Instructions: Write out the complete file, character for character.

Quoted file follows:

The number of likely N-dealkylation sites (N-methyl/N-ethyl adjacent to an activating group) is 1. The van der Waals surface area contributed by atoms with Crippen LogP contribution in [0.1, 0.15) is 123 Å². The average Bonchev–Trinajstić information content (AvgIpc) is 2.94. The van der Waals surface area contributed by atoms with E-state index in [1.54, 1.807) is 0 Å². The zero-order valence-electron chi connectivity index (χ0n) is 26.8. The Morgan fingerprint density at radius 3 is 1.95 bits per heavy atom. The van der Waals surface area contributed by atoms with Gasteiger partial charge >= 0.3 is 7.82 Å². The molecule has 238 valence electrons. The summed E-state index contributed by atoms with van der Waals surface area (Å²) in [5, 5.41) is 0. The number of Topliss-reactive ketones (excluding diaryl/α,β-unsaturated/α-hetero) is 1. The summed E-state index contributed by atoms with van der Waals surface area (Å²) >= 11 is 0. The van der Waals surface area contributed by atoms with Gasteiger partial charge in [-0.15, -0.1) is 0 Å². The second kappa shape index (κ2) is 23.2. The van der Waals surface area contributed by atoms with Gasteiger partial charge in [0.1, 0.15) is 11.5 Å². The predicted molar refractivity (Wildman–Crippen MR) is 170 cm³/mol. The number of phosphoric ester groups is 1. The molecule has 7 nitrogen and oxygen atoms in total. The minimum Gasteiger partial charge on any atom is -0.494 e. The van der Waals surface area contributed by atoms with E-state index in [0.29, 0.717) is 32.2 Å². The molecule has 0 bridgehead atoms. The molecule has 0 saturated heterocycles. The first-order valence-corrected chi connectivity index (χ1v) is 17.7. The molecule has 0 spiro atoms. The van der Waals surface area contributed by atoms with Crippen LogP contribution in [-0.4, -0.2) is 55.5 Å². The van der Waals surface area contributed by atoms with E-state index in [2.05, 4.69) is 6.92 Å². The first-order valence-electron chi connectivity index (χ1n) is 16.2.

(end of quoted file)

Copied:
The number of likely N-dealkylation sites (N-methyl/N-ethyl adjacent to an activating group) is 1. The van der Waals surface area contributed by atoms with Crippen LogP contribution in [0.1, 0.15) is 123 Å². The average Bonchev–Trinajstić information content (AvgIpc) is 2.94. The van der Waals surface area contributed by atoms with E-state index in [1.54, 1.807) is 0 Å². The zero-order valence-electron chi connectivity index (χ0n) is 26.8. The Morgan fingerprint density at radius 3 is 1.95 bits per heavy atom. The van der Waals surface area contributed by atoms with Gasteiger partial charge >= 0.3 is 7.82 Å². The molecule has 238 valence electrons. The summed E-state index contributed by atoms with van der Waals surface area (Å²) in [5, 5.41) is 0. The number of Topliss-reactive ketones (excluding diaryl/α,β-unsaturated/α-hetero) is 1. The summed E-state index contributed by atoms with van der Waals surface area (Å²) >= 11 is 0. The van der Waals surface area contributed by atoms with Gasteiger partial charge in [-0.15, -0.1) is 0 Å². The second kappa shape index (κ2) is 23.2. The van der Waals surface area contributed by atoms with Gasteiger partial charge in [0.1, 0.15) is 11.5 Å². The predicted molar refractivity (Wildman–Crippen MR) is 170 cm³/mol. The number of phosphoric ester groups is 1. The molecule has 7 nitrogen and oxygen atoms in total. The minimum Gasteiger partial charge on any atom is -0.494 e. The van der Waals surface area contributed by atoms with E-state index in [0.29, 0.717) is 32.2 Å². The molecule has 0 bridgehead atoms. The molecule has 0 saturated heterocycles. The first-order valence-corrected chi connectivity index (χ1v) is 17.7. The molecule has 0 spiro atoms. The van der Waals surface area contributed by atoms with Crippen LogP contribution in [-0.4, -0.2) is 55.5 Å². The van der Waals surface area contributed by atoms with E-state index in [2.05, 4.69) is 6.92 Å². The first-order valence-electron chi connectivity index (χ1n) is 16.2.